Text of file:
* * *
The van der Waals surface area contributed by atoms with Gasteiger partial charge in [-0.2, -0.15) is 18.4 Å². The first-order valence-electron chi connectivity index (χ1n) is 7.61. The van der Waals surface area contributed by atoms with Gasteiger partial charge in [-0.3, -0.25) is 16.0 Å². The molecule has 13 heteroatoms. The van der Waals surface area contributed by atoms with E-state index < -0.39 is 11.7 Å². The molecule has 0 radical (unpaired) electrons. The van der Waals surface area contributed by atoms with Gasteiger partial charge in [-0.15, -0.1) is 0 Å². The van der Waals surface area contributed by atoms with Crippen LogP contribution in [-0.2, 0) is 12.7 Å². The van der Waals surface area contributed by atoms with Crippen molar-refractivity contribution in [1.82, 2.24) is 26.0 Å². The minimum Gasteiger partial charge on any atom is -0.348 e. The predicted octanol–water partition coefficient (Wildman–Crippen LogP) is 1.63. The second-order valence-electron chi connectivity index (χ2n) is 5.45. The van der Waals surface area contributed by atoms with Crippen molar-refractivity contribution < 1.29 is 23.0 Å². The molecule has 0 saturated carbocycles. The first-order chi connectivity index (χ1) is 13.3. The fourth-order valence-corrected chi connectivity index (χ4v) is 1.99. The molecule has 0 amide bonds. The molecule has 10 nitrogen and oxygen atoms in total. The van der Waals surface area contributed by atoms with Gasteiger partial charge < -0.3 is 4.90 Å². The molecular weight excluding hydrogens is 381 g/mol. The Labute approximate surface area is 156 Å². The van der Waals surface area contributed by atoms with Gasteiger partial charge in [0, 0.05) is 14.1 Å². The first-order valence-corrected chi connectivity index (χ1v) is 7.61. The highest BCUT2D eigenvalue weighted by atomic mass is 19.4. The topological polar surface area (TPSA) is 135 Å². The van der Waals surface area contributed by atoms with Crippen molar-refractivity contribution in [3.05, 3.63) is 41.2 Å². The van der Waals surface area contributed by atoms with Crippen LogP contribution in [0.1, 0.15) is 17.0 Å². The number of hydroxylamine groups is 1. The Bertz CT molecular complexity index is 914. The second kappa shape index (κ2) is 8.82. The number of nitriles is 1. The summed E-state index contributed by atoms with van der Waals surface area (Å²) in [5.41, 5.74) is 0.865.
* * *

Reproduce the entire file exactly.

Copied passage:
The van der Waals surface area contributed by atoms with Gasteiger partial charge in [-0.2, -0.15) is 18.4 Å². The first-order valence-electron chi connectivity index (χ1n) is 7.61. The van der Waals surface area contributed by atoms with Gasteiger partial charge in [-0.3, -0.25) is 16.0 Å². The molecule has 13 heteroatoms. The van der Waals surface area contributed by atoms with E-state index < -0.39 is 11.7 Å². The molecule has 0 radical (unpaired) electrons. The van der Waals surface area contributed by atoms with Gasteiger partial charge in [-0.15, -0.1) is 0 Å². The van der Waals surface area contributed by atoms with Crippen LogP contribution in [-0.2, 0) is 12.7 Å². The van der Waals surface area contributed by atoms with Crippen molar-refractivity contribution in [1.82, 2.24) is 26.0 Å². The minimum Gasteiger partial charge on any atom is -0.348 e. The predicted octanol–water partition coefficient (Wildman–Crippen LogP) is 1.63. The second-order valence-electron chi connectivity index (χ2n) is 5.45. The van der Waals surface area contributed by atoms with Crippen molar-refractivity contribution < 1.29 is 23.0 Å². The molecule has 0 saturated carbocycles. The first-order chi connectivity index (χ1) is 13.3. The fourth-order valence-corrected chi connectivity index (χ4v) is 1.99. The molecule has 0 amide bonds. The molecule has 10 nitrogen and oxygen atoms in total. The van der Waals surface area contributed by atoms with Gasteiger partial charge < -0.3 is 4.90 Å². The molecular weight excluding hydrogens is 381 g/mol. The Labute approximate surface area is 156 Å². The van der Waals surface area contributed by atoms with Gasteiger partial charge in [0, 0.05) is 14.1 Å². The first-order valence-corrected chi connectivity index (χ1v) is 7.61. The highest BCUT2D eigenvalue weighted by atomic mass is 19.4. The topological polar surface area (TPSA) is 135 Å². The van der Waals surface area contributed by atoms with Crippen molar-refractivity contribution in [3.05, 3.63) is 41.2 Å². The van der Waals surface area contributed by atoms with Crippen LogP contribution in [0.1, 0.15) is 17.0 Å². The number of hydroxylamine groups is 1. The Bertz CT molecular complexity index is 914. The second kappa shape index (κ2) is 8.82. The number of nitriles is 1. The summed E-state index contributed by atoms with van der Waals surface area (Å²) in [5.41, 5.74) is 0.865.